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May 06, 2011

Gazprom is Concerned about the Effect of Shale Gas on American Housewives

"Every American housewife is aware of shale gas, but not every housewife is aware of the environmental consequences of the use of shale gas. I don't know who would take the risk of endangering drinking water reservoirs." – Alexander Medvedev, Director-General of Gazprom Export, interview with the Daily Telegraph, 12 February 2010.

Although retrieving natural gas from shale formations using hydraulic fracturing (fracking) does NOT create a serious risk to drinking water (details here), shale gas is a huge threat to Russian ambitions in general and Gazprom in particular. In 2008 Gazprom produced 17% of the world's natural gas supply according to their own reports. They accounted for 10% of Russia's gross domestic product that year. They operate the world's largest natural gas pipeline network. You may remember how Gazprom flexed Russian muscle by cutting off gas supplies to the Ukraine during January of 2009 and, in doing so, reduced transshipments to parts of Europe. You may also remember concern over Europe's dependence on Russian natural gas.

Since then the price of natural gas, which used to track the price of oil on an energy equivalent basis, has fallen by half (you know what's happened to oil prices after the recession-linked decline). Thanks to the huge new reserves of natural gas now retrievable at low cost from massive shale formations using horizontal drilling and fracking, it looks like the price of natural gas will stay relatively low for decades to come despite the fact that its use to replace oil and coal is likely to skyrocket. So much for Gazprom's dream of world domination unless they can join forces with other competitive energy suppliers to convince the world not to use new techniques to unlock shale oil.

The US, where these techniques were developed, is the first to exploit shale gas widely and is rapidly expanding its production. Back in 2003 Alan Greenspan said:

"Today's tight natural gas markets have been a long time in coming, and futures prices suggest that we are not apt to return to earlier periods of relative abundance and low prices anytime soon… Access to world natural gas supplies will require a major expansion of LNG [Liquified Natural Gas] terminal import capacity."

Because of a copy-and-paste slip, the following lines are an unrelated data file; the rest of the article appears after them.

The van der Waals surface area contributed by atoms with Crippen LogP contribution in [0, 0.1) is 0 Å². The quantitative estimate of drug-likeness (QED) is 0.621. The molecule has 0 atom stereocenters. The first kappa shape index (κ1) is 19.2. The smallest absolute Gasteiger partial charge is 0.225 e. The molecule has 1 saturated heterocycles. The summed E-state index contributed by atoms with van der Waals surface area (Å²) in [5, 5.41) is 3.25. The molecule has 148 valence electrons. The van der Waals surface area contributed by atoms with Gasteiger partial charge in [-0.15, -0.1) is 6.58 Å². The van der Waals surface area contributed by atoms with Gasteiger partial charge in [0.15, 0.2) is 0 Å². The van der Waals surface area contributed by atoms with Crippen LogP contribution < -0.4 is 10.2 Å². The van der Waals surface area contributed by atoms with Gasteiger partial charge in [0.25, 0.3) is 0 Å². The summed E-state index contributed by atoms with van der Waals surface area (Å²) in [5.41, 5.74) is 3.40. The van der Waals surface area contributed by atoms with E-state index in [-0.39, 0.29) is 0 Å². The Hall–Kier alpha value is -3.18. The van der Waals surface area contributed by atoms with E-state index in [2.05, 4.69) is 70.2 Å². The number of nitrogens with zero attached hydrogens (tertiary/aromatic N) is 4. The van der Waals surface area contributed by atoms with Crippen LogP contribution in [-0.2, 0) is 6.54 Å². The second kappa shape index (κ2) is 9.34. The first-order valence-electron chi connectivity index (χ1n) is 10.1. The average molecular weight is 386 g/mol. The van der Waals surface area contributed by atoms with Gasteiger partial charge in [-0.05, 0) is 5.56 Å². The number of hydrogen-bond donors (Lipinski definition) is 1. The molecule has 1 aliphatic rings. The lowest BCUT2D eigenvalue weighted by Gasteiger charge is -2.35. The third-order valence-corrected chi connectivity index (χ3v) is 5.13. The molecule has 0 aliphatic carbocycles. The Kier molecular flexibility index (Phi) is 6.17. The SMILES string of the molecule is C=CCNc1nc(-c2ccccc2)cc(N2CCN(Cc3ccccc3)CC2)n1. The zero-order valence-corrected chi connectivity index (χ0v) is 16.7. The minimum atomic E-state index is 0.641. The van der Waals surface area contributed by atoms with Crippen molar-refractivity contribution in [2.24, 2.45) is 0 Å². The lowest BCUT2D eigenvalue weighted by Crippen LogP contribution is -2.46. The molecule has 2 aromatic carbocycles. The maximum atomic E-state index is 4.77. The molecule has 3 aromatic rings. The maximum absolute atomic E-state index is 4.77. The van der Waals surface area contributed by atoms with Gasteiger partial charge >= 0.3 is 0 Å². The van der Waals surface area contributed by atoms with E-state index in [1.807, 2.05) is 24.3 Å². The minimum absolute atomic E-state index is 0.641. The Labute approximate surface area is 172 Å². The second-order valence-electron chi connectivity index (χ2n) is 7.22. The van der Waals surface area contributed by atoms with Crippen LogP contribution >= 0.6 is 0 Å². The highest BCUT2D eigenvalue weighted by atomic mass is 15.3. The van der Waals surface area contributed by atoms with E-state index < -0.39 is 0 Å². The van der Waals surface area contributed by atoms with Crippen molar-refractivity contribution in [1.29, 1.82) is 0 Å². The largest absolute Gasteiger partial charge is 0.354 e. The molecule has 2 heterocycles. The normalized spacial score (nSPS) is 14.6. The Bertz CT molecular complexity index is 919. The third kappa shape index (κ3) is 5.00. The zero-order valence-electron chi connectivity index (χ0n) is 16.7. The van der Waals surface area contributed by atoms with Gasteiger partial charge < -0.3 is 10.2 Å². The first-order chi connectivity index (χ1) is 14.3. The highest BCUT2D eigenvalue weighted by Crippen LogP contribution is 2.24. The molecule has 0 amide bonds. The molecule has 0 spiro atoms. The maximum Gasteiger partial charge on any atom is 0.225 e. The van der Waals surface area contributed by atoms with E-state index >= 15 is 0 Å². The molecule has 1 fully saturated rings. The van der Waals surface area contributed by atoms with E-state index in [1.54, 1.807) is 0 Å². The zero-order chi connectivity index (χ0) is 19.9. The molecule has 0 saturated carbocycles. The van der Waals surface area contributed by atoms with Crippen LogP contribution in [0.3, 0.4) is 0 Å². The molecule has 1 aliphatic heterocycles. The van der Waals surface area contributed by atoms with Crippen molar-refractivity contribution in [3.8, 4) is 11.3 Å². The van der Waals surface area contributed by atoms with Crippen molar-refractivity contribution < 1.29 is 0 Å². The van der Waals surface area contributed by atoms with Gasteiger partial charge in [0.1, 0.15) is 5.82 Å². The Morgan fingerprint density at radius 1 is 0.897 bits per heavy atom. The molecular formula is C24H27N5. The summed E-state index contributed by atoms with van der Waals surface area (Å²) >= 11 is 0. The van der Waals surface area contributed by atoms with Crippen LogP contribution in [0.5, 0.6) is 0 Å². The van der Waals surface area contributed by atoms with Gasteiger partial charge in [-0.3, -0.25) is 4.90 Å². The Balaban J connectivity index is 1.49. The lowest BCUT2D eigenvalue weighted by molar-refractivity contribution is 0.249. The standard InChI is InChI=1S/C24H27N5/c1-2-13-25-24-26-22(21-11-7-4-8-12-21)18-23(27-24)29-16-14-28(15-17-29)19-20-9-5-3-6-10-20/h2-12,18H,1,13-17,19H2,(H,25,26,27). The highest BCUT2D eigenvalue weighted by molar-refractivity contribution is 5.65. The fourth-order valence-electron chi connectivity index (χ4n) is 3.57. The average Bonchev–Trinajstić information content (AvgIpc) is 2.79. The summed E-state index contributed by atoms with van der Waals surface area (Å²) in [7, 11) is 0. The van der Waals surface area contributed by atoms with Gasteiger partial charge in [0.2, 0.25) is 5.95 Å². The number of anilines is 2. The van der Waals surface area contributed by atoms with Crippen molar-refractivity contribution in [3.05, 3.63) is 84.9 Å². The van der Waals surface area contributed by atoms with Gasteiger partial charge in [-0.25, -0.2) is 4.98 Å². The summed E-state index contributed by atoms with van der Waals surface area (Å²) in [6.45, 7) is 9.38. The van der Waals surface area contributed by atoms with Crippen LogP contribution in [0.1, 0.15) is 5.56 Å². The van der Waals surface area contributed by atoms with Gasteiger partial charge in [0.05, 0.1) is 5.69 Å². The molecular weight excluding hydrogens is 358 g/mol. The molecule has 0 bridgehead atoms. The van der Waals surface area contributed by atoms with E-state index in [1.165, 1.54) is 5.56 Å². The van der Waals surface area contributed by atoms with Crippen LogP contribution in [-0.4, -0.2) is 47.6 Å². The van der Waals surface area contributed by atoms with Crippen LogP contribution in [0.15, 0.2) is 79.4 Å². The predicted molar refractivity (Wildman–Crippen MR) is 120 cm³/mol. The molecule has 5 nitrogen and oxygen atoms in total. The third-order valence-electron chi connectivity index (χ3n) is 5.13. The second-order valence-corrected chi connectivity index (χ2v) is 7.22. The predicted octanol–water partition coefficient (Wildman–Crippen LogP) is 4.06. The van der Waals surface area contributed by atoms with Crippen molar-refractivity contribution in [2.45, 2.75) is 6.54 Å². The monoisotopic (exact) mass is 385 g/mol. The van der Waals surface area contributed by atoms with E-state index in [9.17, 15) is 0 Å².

Greenspan was wrong about lots of things. Some LNG import facilities were built (none are in use); now natural gas is so cheap and abundant here that the US may soon be an exporter. At least one import terminal now has the approval it needs to become an export terminal.

Although the first great success with shale gas has been here in the US, there are many similar shale formations which are also likely to be highly productive in Europe in particular and the world in general. This prospect leaves Europe a means for freeing itself from a scary dependence on Russia – and for saving money. France, however, has banned fracking for now – perhaps because, with the majority of their electricity coming from nuclear power, they are not under immediate pressure to find new or carbon-reduced sources.

All of the above comes from "The Shale Gas Shock", a well-documented report on natural gas written by Matt Ridley and just published by the Global Warming Policy Foundation (which doesn't necessarily endorse the opinions in the report). It is frankly pro shale gas and the technologies used to extract it (as am I), but its sources are well-documented. For example, the report quotes a prediction from the US Energy Information Administration saying that electricity from a new natural gas plant (opening in 2016) is likely to cost $63/megawatt-hour compared to $95 for a new coal plant (without carbon capture), $97 for onshore wind turbines ($243 offshore), $114 for new nuclear, and $211 for solar photovoltaic.

Somewhat more inflammatory is a comparison of the landscape impact of natural gas rigs and wind turbines:

"A gas drilling rig, like a wind turbine, is an intrusion into a rural area. However, it need not be on a hilltop like a windmill and can be hidden in a rolling landscape. With each wellhead capable of producing gas from up to 12 wells, or about 50 billion cubic feet over 25 years, the output of one drilling pad is equivalent to the average output of about 47 giant 2.5MW wind turbines (which also last about 25 years), and is continuous rather than unpredictable and intermittent. Yet the footprint of a shale gas drilling derrick (about 6 acres) is only a little larger than the forest clearance necessary for a single wind turbine (4 acres), requires vastly less concrete per kilowatt-hour, stands one-third as tall and is present for just 30 days instead of 25 years."

What's missing from this otherwise apt comparison is the fact that, after 25 years, the wind will still be blowing but the gas in that area will be gone (unless even newer recovery methods are invented).

If you're concerned about the fluids used in fracking, other environmental impacts of natural gas extraction, or just want good view of the possibilities, the report is well worth reading.

Related Posts:

Legislators Putting Benzene, Toluene, Xylene and Ethylbenzene in Their Cars

Natural Gas Disrupts the Energy Industry

The Pickens Plan Bill: The Wrong Way to Get the Right Result

What's the Transportation Fuel of the Future ?

Subsequent information:

Good and Bad News about the Safety of Natural Gas Fracking

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